I’ve been thinking about this photo in recent days. I’m sure many of you have seen it before. What strikes me about this image is how many layers of meaning it has. One could argue that this is one of the most “meta” artworks ever produced. On the surface, it’s a photo of naked women. … More Pink Floyd’s “Back Catalogue”
The guitar in the photo above is my Gretsch 6121 Chet Atkins solidbody. The first thing you’ll notice, of course, is that it’s beautiful. Its “Western” motifs include its studded and tooled leather trim, debossed “G” in the style of a cattle brand, and fingerboard inlays featuring steer heads, cactuses and fence posts. Even its … More Why my Gretsch is NOT a Gibson
Was Mozart’s middle name actually ‘Amadeus’? Ummm… Not really! Mozart was christened Johannes Chrysostomus Wolfgangus Theophilus Mozart. The first two names are his saint’s names. Following Catholic tradition he was given these names because his birthday (27 January) is the feast day of St John Chrysostom. He was generally known by family and friends as … More What was Mozart’s middle name?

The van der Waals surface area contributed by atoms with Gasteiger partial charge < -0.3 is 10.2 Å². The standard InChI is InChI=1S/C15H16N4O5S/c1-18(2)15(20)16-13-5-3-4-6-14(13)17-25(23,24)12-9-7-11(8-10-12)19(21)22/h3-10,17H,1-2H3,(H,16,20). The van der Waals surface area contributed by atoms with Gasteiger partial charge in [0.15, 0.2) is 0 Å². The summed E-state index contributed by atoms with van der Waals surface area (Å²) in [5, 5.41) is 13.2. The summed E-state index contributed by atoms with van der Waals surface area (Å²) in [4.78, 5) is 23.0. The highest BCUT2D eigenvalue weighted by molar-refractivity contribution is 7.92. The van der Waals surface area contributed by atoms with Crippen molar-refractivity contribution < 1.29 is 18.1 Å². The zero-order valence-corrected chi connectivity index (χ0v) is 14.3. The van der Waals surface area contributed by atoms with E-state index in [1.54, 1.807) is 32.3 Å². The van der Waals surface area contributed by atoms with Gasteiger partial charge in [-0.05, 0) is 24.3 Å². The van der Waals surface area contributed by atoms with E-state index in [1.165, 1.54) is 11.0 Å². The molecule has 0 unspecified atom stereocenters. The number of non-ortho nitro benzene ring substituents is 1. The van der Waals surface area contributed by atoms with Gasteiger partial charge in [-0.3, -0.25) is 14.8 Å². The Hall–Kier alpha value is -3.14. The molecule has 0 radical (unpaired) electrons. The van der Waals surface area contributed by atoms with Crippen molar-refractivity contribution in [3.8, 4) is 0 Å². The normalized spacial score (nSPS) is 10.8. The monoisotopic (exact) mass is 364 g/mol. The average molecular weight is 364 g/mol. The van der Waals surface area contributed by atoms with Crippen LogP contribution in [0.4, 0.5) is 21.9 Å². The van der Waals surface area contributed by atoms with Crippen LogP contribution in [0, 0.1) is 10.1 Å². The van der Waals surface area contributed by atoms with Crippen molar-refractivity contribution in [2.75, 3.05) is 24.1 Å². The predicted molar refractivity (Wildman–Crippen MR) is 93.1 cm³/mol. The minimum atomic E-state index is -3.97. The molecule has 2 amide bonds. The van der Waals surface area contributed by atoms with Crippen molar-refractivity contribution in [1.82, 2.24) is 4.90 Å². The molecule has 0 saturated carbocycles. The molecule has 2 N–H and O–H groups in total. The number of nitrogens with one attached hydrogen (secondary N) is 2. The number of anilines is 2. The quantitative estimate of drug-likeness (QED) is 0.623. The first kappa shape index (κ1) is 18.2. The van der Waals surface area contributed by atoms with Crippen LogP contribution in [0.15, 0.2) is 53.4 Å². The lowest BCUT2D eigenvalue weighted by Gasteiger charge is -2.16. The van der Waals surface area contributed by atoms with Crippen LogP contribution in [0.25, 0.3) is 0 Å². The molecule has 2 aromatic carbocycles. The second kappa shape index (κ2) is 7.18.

My students sometimes ask me, “Why are there three different types of minor scales, when there’s only one type of major scale?” Another question I often hear is, “Why does the melodic minor scale have different notes going up and going down?”. In this post I’ll attempt to answer to both of those questions. If … More Music Theory: Why are there 3 minor scales?
Hoagy Carmichael’s most famous song, “Georgia On My Mind”, was first recorded by the composer in 1930, and became a hit when it was covered the following year by Frankie Trumbauer. These days, most people associate the song with Ray Charles, whose 1960 recording is often considered the definitive rendition. Here are the first few … More Music Theory: Secondary Dominant Chords
I’ve said it before, and I’ll say it again – Leo Fender was one lucky guy. I don’t mean to imply that his success as a designer of musical instruments wasn’t due to his exceptional engineering brilliance and a lot of hard work. There’s no doubt Leo was a genius. He designed instruments that no … More Johnny Smith, the Jazzmaster, and the sound of surf.